I’ve long been a fan of Taiyo Matsumoto, a guy who for years has ranked amongst my favourite mangaka. Hopefully you’ll know him as the author of Tekkonkinkreet (Black & White,) or GoGo Monster, or perhaps even Ping Pong? If not, you really should, because he’s a genius.
So, I’m a Matsumoto fan-boy, that you know by now, but what you probably don’t is that he has a new series out, called Sunny. I’ve long been promising that I’ll read it, and tonight, I finally got to it.
Sunny is set in a Japanese adoption home. It’s no sob story, but at the same time, deals mostly with the trauma of being a kid without parents. It’s bitter-sweet, really. The kids are well looked after by their orphanage and the staff working there are all great, but that doesn’t stop the likes of young Haruo from sniffing a tub of hand-cream every morning because it reminds him of his mum.
By the way, the name Sunny comes from a broken-down old car that sits in the orphanage’s garden. It’s off-limits to the adults, like a tree-house or something, filled with dirty books and girls dolls and toys.
Kenji is one of the older orphans, around 15 years old. His dad is a toothless drunk and his mum lives far away with some other guy. He’s thinking about dropping out of school and running away to find her.
His delinquent school-mate Haruna hangs out with a group of yakuza, but when Kenji seems to be going the same way, she tries to stop him. One dark night, he rides his bike in the middle of the road, arms out-stretched, screaming with laughter, cars hooting behind him. He just wants to escape and be free of it all.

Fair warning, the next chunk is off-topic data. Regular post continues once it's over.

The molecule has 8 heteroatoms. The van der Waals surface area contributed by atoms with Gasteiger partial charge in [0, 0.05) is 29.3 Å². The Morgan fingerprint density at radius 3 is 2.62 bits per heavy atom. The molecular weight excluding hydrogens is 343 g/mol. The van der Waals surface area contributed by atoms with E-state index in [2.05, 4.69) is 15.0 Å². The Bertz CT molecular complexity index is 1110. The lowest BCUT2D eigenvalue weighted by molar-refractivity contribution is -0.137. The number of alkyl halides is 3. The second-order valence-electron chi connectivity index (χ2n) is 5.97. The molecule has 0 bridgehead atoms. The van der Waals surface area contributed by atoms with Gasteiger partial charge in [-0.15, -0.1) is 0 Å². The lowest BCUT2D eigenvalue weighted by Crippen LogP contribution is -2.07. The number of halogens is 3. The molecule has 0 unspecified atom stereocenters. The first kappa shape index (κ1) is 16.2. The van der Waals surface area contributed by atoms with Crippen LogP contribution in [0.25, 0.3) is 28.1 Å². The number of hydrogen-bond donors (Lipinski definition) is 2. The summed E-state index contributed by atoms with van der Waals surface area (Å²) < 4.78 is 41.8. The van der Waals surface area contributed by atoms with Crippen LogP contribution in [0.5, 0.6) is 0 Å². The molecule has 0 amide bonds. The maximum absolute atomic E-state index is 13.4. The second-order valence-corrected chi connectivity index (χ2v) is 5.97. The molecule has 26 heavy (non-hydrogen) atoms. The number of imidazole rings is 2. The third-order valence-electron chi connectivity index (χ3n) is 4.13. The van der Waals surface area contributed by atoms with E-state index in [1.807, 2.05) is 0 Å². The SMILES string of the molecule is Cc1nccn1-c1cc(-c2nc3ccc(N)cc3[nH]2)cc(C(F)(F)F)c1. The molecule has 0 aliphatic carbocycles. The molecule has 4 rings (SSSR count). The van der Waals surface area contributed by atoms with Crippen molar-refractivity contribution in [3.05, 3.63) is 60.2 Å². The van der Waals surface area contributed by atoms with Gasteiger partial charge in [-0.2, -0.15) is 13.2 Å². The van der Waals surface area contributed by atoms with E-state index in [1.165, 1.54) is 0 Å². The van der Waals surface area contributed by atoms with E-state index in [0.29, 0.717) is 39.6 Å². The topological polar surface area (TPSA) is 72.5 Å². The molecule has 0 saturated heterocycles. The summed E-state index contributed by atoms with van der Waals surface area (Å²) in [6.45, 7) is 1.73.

Reading back on what I’ve written so far, I’ll accept that Sunny‘s probably sounding a tad depressing, but I’ll make the point again of saying that it’s bitter-sweet for a reason: bitterness lingers in the children’s longing for their parents, but there’s a sweetness here, too. One chapter is purely devoted the children’s minders taking joy in visiting them at school and just being there for them when it counts the most. Matsumoto’s genius has always been in capturing both the truth and magic in life. Sunny‘s no different, in that it’s a beautiful and seamless mix of the dream-like and emotional.
His is more philosophical style than anything. Another of the orphans, a girl named Megumu, finds a dead cat floating in a river near-by. Haruo shows up and fishes it out for her, but she’s worried about the same thing happening to her. What if she were to drop dead right there and then? Would any one care (if not her long-gone parents?) Haruo looks up and shouts that he’ll find her and bury her under the biggest tombstone in the world! Just knowing that means everything to her, and makes Sunny what it is: a melancholy and wonderful story.